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Friday, April 02, 2010 12:01 PM

LA Deputy Chief of Staff Says "Unions Have Priced Themselves Out Of A Job"

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The Los Angeles city council is finally starting to get the message about union waste and extravagance. Unsurprisingly, the union termites have not yet gotten the message. Please consider the Wall Street Journal article Cash-Poor Cities Take On Unions.

Mayor Antonio Villaraigosa once organized for a teacher's union here, and later ran a branch of the American Federation of Government Employees. That makes him an unlikely advocate for cutting the benefits of the city's workers.

But with the city facing a budget deficit that could drain its reserves by summer, Mayor Villaraigosa wants to re-open contract talks with 45,000 cops, firefighters, librarians and other city employees in hopes of persuading them to contribute more to their pensions and health-care costs. His deputy chief of staff, Matt Szabo, puts it bluntly: "Unions have priced themselves out of a job."

In Memphis, the city's health-care committee recently recommended raising current and retired employees' health-insurance premiums by as much as 15%. And Toledo's city council last week wrung $3.1 million in concessions from its firefighters' union as part of a measure to close its budget gap.

In New Jersey, outrage over state deficits helped Republican Chris Christie defeat incumbent Democrat Jon Corzine last November. A few weeks after Mr. Christie's victory, a Quinnipiac University poll found that three-fourths of state voters supported a wage freeze for state workers, and 61% favored layoffs. Last month, Gov. Christie signed a set of bills that would, among other things, cut pension benefits for future employees.

Andrew Koenig, a Republican state representative in Missouri is sponsoring a bill in his state that, over the next several decades, would shift away from a defined-benefit plan, where an employer puts as much money into a pension fund as needed to cover future retirement benefits. It would be replaced with a 401(k)-type of plan (similar to those now in place at many private-sector employers) where workers absorb the market's ups and downs.

In Redding, Calif., the mayor and city council are asking city workers to contribute 7% to 9% of their salaries to their pension funds; currently the city picks up that tab. Patrick Jones, who runs his family's gun shop in addition to serving as part-time mayor, says if the council doesn't win concessions it might use a November ballot initiative to ask voters to demand that the city negotiate benefit cuts. That move, he said, would give the city leverage in any union negotiations. "We're just trying to get as many tools as possible to quicken the time it takes" to get concessions, Mr. Jones says.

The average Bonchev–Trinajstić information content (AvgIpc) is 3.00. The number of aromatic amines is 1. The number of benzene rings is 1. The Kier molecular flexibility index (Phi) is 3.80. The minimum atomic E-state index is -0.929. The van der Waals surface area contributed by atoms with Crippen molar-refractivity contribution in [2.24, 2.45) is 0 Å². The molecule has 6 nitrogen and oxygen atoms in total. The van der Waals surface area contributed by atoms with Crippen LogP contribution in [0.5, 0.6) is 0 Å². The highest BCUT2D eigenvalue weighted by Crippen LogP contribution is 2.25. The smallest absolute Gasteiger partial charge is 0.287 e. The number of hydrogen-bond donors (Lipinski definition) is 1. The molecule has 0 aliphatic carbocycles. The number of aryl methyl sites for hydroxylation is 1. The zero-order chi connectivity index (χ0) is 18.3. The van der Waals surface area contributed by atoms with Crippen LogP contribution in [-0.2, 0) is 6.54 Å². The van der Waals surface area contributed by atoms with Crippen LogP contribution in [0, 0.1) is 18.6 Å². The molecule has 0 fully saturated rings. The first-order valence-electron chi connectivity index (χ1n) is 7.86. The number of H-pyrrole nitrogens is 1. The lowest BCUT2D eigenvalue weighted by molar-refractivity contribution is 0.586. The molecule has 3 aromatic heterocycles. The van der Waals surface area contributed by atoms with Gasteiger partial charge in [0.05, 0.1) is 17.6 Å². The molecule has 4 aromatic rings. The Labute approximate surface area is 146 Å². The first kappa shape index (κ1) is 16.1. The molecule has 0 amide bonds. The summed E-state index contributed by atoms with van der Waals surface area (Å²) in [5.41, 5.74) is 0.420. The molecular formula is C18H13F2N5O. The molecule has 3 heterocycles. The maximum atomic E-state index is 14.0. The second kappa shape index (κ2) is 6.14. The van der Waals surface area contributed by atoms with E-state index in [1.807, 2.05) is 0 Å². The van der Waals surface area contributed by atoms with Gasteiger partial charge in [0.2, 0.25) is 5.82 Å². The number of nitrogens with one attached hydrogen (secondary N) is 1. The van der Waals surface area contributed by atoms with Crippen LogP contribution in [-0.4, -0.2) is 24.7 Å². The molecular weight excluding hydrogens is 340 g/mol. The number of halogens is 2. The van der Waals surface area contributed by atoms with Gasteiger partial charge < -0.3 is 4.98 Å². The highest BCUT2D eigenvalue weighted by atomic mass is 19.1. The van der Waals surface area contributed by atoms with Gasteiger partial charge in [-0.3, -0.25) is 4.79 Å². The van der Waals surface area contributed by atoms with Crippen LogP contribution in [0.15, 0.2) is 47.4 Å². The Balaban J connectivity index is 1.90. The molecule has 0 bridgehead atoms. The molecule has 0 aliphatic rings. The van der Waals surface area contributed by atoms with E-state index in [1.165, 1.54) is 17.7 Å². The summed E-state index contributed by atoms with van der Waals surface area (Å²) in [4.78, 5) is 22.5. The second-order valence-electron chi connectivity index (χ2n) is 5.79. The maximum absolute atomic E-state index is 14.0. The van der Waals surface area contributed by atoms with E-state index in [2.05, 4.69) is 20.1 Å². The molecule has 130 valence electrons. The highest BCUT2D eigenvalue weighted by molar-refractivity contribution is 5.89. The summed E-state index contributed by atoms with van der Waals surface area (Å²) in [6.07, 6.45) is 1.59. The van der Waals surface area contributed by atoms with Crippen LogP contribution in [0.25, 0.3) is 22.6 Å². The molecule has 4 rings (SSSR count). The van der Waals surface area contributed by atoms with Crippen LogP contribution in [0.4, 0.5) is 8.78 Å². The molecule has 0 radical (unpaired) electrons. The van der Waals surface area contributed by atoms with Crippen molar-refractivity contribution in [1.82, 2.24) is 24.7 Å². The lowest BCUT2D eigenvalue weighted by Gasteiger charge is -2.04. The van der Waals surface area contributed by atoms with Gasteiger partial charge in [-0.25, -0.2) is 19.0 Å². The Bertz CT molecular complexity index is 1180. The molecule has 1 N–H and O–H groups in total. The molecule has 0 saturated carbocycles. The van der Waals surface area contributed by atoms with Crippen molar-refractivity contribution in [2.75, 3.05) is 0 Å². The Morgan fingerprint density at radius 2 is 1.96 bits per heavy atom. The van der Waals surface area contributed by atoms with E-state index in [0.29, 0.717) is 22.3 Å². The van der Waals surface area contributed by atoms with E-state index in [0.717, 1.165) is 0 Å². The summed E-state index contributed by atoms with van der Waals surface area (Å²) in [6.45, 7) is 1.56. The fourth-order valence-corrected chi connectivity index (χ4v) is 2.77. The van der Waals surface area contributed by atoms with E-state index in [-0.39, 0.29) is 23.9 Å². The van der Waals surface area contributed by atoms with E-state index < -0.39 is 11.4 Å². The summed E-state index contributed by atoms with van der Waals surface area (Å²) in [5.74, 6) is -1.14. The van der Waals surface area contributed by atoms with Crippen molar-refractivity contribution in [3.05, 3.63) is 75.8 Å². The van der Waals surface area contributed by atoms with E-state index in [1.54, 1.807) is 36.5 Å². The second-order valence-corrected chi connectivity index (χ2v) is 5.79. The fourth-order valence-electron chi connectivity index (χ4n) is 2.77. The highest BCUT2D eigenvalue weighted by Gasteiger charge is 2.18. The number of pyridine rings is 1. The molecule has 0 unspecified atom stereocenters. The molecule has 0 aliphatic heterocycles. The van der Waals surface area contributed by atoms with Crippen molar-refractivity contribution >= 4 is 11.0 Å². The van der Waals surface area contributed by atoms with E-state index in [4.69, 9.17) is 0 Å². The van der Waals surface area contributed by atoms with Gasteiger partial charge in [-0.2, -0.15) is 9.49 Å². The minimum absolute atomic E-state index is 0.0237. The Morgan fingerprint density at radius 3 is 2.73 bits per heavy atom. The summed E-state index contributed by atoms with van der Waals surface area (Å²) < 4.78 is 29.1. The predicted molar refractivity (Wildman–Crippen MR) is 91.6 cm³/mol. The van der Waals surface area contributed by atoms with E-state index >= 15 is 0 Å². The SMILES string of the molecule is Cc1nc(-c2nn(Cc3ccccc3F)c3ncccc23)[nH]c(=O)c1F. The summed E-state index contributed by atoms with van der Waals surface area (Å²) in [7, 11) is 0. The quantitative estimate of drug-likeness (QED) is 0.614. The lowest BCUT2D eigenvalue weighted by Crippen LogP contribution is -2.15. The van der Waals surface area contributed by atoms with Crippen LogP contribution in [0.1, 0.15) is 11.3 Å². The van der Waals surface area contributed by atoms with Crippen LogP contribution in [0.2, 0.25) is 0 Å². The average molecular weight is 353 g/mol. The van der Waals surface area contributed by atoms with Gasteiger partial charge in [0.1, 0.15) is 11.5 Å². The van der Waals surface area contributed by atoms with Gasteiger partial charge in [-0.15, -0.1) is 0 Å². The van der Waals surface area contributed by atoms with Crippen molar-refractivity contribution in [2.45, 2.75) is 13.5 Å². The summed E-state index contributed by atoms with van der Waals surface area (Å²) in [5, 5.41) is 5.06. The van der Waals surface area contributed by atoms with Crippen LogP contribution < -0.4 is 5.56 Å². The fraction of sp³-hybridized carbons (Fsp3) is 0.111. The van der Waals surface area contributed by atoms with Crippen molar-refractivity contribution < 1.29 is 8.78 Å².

New Jersey Governor Chris Christie Leads The Way On Tackling Unions

March 18: Governor Christie Calls Unions "Crass Bullies of State Street"; Says Unions Have a Choice "Givebacks or Layoffs"
Every time I listen to New Jersey Governor Chris Christie I want to stand up and salute. Today is no different. Christie says "This is the Moment to Fix It"
March 17: Christie to cut N.J. school aid by $800M
Gov. Chris Christie's budget includes an across-the-board cut in state aid to school districts that will equal up to 5 percent of their budgets for the current fiscal year, a move the administration expects to be challenged in court, according to three state officials familiar with the plan.
March 11: Hardball In New Jersey, No Balls In Virginia; Brass Balls In Las Vegas
New Jersey Governor Chris Christie is doing what he was elected to do, govern. And that means playing hardball with union termites who refuse to give an inch to help the state out of budget problems primarily caused by untenable union promises, union wages, and union pensions.
March 2: Governor Christie: "Time to Hold Hands and Jump Off the Cliff" - Chris Christie For President?
In an amazingly candid appraisal of the sorry state of affairs in New Jersey, Governor Chris Christie laid it on the line in a speech to about 200 mayors at the New Jersey League of Municipalities.

The speech is 24 minutes long and well worth a listen because it is both an honest admission of the problem, and a refreshingly accurate appraisal of what the solutions are. He chastised the legislature, unions, municipalities, and affordable housing initiatives while promising to do something about all of those.
The mayor of LA is yapping, but the governor of New Jersey is doing. In case you missed it, please click on the link immediately above and play Christie's speech to the New Jersey League of Municipalities. It is one for the ages.

Mike "Mish" Shedlock
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